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Apologies if this is too hypothetical and not allowed. I'm not trained in law, but am curious about the following question:

If you are sentenced to 1 life sentence, die, are legally declared dead, and you are brought back to life (not going to address how, but who knows, maybe it's something that could happen in the future), will you now be free, having technically served a life sentence? You were in prison until your death. Would the second interval of life be considered the same life, and so imprisonment should continue, or would it be a second life?

I understand that there is probably no precedent for this and so any answer may just be speculation. But if you were the judge, what would your opinion be?

As a follow up question, if the answer is that your second life would be free, then what if you have 2 life sentences? Would you serve another life sentence upon your second life? In that case, would the second life sentence be considered served to completion upon your second death, in which case you would be free if you were lucky enough to be revived once more?

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    A situation like this would result in a lot of arguing in courts for years trying to deduce what should happen, because no laws are designed to deal with a situation like this. Technically speaking, a life sentence ends with the person's natural life, but then one could simply argue that being revived isn't starting a new natural life, but continuing an existing natural life. Without precedent, it's impossible to know what would actually happen if that situation ever came up, and generic "please share your opinions" questions aren't on-topic here. – animuson Jan 29 '18 at 6:35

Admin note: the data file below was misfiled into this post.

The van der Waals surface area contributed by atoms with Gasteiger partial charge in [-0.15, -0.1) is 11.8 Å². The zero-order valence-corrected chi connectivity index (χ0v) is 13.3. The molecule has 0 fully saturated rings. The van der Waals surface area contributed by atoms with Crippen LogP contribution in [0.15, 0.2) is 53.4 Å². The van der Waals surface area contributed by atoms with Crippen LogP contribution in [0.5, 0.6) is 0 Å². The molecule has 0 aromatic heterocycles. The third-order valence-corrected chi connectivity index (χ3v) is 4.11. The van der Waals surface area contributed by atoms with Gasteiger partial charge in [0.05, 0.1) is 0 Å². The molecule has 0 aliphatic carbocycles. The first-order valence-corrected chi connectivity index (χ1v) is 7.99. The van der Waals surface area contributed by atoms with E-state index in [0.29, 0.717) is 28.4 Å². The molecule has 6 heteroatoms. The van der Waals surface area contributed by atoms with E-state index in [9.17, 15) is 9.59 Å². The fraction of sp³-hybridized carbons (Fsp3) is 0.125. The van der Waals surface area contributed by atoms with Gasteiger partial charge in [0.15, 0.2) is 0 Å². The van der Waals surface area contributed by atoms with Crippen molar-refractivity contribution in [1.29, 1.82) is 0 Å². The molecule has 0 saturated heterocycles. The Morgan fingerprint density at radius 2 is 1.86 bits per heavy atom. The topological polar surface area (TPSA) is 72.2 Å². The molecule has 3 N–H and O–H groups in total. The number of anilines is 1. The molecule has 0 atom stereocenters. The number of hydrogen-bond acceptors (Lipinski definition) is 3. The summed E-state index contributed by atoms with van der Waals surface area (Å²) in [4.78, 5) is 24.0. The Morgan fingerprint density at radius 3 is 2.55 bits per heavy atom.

• FYI, this slightly overlaps with the question of whether an execution can be reattempted if it fails to cause death the first time it is attempted. – ohwilleke Feb 1 '18 at 0:07
  • More realistically, someone on trial or due to report to prison might fake their death to escape, be declared dead, and then be rediscovered. – Paul Johnson Jan 14 at 8:44
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If you can be revived, you are not legally dead.

To be declared dead you must be in cardio-pulmonary failure and have all attempts at resuscitation cease or be brain dead - no one has ever recovered from these conditions.

Notwithstanding, if you are declared legally dead and show up alive, that declaration can be nullified i.e. you were never dead.